Our Daily Meds : How the Pharmaceutical Companies Transformed Themselves Into Slick Marketing Machines and Hooked the Nation on Prescription Drugs
Our Daily Meds : How the Pharmaceutical Companies Transformed Themselves into Slick Marketing Machines and Hooked the Nation on Prescription Drugs by Melody Peterson is an interesting book. As some of you may know, I was an ICU nurse for 26 years before becoming crippled in 2001 by an attack by a patient’s family member fresh out of a psych hospital. So I have a tendency to look at what Ms Peterson is saying from a slightly different angle than a person who’s never worked in the Health Care field might. Some of the practices she talks about in this book, have been going on for decades. Such as the Drug companies intense wooing of Doctors to use their particular drug. They would even hold dinners and little semi parties for us nurses to try to get us to influence the dr to use drug X rather than Drug Y.
What is most interesting here is Ms Peterson’s very accurate description of how the Drug companies took little complains people had, like say going to the bathroom “too much” or “heartburn and gas” and turned them from things we “just lived with” to full fledged diseases. Which they just happened to have a drug to treat. She also talks about how people sometimes got serious side effects from a pill for a “simple medical problem” The example I’ll use here is Detrol, for “overactive bladder” that would cause mental confusion in the elderly (and not so elderly). And how sometimes a pill for a simple condition would cause a side effect that would then need yet another pill to be prescribed to combat the side effects.
Most of us in the Health Care field knew it was going to be trouble when the FTC and the FDA voted to allow drug companies to do TV ads. Initially, they were subtle ads about offering advice for a “condition” where the material they sent you would include a lot of info about a drug for the “condition” Then they became more and more blatant in their TV ads. Telling people to “ask their Doctor” to see if such and such med might help with the little problem they might have. It has ramped up from there to epic proportions. Health Care consumers need to be informed on their diseases, and choices in treatments. But they need to consult their Physician’s without any preconceived ideas like they get from the TV Drug ads. People who would demand to know everything about say a wine purchase or a consumer goods purchase, will meekly sit in their Doctor’s office and just do what they’re told. People need to ask questions, and be informed so they can make informed choices. Not to be sold whatever the Drug companies want to “push on them”.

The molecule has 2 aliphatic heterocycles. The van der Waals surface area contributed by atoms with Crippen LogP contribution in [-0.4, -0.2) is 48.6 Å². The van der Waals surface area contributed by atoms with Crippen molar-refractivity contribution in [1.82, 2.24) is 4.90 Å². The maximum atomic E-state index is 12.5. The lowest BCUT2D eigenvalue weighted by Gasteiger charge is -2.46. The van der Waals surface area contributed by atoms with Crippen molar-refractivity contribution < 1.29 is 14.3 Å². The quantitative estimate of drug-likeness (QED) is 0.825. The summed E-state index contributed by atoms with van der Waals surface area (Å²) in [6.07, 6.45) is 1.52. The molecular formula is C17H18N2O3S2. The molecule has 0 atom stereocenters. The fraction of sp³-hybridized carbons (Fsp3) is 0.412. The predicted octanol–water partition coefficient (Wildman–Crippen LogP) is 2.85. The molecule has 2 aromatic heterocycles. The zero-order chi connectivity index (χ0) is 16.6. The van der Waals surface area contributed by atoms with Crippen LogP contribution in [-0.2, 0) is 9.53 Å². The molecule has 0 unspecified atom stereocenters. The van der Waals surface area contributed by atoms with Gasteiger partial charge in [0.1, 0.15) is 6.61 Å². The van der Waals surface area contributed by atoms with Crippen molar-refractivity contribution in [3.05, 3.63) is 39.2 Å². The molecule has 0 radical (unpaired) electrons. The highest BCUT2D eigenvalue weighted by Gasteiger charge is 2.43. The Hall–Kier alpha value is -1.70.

But they also do more, as Ms Peterson informs us, they go out and sponsor events to “increase the visibility of their drugs” and they target women differently than men. Women get pitched at say a fashion show or such event, about concerns about their looks, or weight or appearance. While with men it’s keeping a big presence at Sporting Events where they just happen to have a tent to offer refreshments, with info about drugs for Baldness, or Erectile Dysfunction.
Then, there is the category of finding new uses for old drugs so that they can extend the patent, or making minor molecular modifications so they can market it as a completely new drug when it may only vary by a minor change. Finding new uses for old drugs can be beneficial though. I take a drug that was originally created and marketed as an anti-seizure medication that iis now more often used as a mood stabilizer. And there are numerous other advantages to that, such as Seroquel, which was originally and anti-psychotic med but is now used more often as a mood stabilizer and an anti-anxiety drug or a “safer” sleeping pill.
Our Daily Meds by Melody Peterson is in my somewhat humble opinion, a Highly Recommended book. To me it’s a must read for anyone who either takes or has a loved one who takes ANY medication. Which is why we’re recommending the cheaper paperback copy, as I think it should be read by as many consumers as possible. To be aware is to be forewarned. And you can’t make proper Health Care decisions without knowing what and how you’re being sold. It is also availible in a Kindle edition from Amazon.com for those who like reading E books.